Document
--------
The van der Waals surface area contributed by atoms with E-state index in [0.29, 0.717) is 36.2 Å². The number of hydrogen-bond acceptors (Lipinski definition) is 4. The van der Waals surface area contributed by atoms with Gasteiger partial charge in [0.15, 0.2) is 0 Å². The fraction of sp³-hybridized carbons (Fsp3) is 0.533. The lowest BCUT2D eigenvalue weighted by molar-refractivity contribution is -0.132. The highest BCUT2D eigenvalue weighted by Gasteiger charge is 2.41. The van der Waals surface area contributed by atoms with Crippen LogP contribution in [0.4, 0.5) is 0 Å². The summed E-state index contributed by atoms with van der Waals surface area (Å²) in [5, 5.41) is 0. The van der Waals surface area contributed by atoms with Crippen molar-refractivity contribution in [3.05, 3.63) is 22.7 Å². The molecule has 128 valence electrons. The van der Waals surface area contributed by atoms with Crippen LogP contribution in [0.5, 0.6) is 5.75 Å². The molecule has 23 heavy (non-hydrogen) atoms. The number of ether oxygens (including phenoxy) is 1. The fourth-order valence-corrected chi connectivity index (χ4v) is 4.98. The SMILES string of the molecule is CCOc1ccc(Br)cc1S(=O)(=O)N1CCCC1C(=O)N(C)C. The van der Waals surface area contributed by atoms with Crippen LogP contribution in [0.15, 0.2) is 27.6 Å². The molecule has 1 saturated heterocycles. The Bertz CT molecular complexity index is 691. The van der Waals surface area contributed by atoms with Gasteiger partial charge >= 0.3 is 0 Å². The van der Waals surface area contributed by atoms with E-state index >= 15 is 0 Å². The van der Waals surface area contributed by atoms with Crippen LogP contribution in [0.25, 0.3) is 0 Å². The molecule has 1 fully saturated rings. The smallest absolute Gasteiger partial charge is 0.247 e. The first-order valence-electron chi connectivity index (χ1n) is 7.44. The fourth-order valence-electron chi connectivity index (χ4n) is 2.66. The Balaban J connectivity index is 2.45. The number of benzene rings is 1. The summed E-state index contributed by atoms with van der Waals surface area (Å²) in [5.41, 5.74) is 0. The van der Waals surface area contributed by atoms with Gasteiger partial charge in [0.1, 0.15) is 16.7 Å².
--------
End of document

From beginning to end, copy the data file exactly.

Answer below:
The van der Waals surface area contributed by atoms with E-state index in [0.29, 0.717) is 36.2 Å². The number of hydrogen-bond acceptors (Lipinski definition) is 4. The van der Waals surface area contributed by atoms with Gasteiger partial charge in [0.15, 0.2) is 0 Å². The fraction of sp³-hybridized carbons (Fsp3) is 0.533. The lowest BCUT2D eigenvalue weighted by molar-refractivity contribution is -0.132. The highest BCUT2D eigenvalue weighted by Gasteiger charge is 2.41. The van der Waals surface area contributed by atoms with Crippen LogP contribution in [0.4, 0.5) is 0 Å². The summed E-state index contributed by atoms with van der Waals surface area (Å²) in [5, 5.41) is 0. The van der Waals surface area contributed by atoms with Crippen molar-refractivity contribution in [3.05, 3.63) is 22.7 Å². The molecule has 128 valence electrons. The van der Waals surface area contributed by atoms with Crippen LogP contribution in [0.5, 0.6) is 5.75 Å². The molecule has 23 heavy (non-hydrogen) atoms. The number of ether oxygens (including phenoxy) is 1. The fourth-order valence-corrected chi connectivity index (χ4v) is 4.98. The SMILES string of the molecule is CCOc1ccc(Br)cc1S(=O)(=O)N1CCCC1C(=O)N(C)C. The van der Waals surface area contributed by atoms with Crippen LogP contribution in [0.15, 0.2) is 27.6 Å². The molecule has 1 saturated heterocycles. The Bertz CT molecular complexity index is 691. The van der Waals surface area contributed by atoms with Gasteiger partial charge >= 0.3 is 0 Å². The van der Waals surface area contributed by atoms with E-state index >= 15 is 0 Å². The van der Waals surface area contributed by atoms with Crippen LogP contribution in [0.25, 0.3) is 0 Å². The molecule has 1 fully saturated rings. The smallest absolute Gasteiger partial charge is 0.247 e. The first-order valence-electron chi connectivity index (χ1n) is 7.44. The fourth-order valence-electron chi connectivity index (χ4n) is 2.66. The Balaban J connectivity index is 2.45. The number of benzene rings is 1. The summed E-state index contributed by atoms with van der Waals surface area (Å²) in [5.41, 5.74) is 0. The van der Waals surface area contributed by atoms with Gasteiger partial charge in [0.1, 0.15) is 16.7 Å².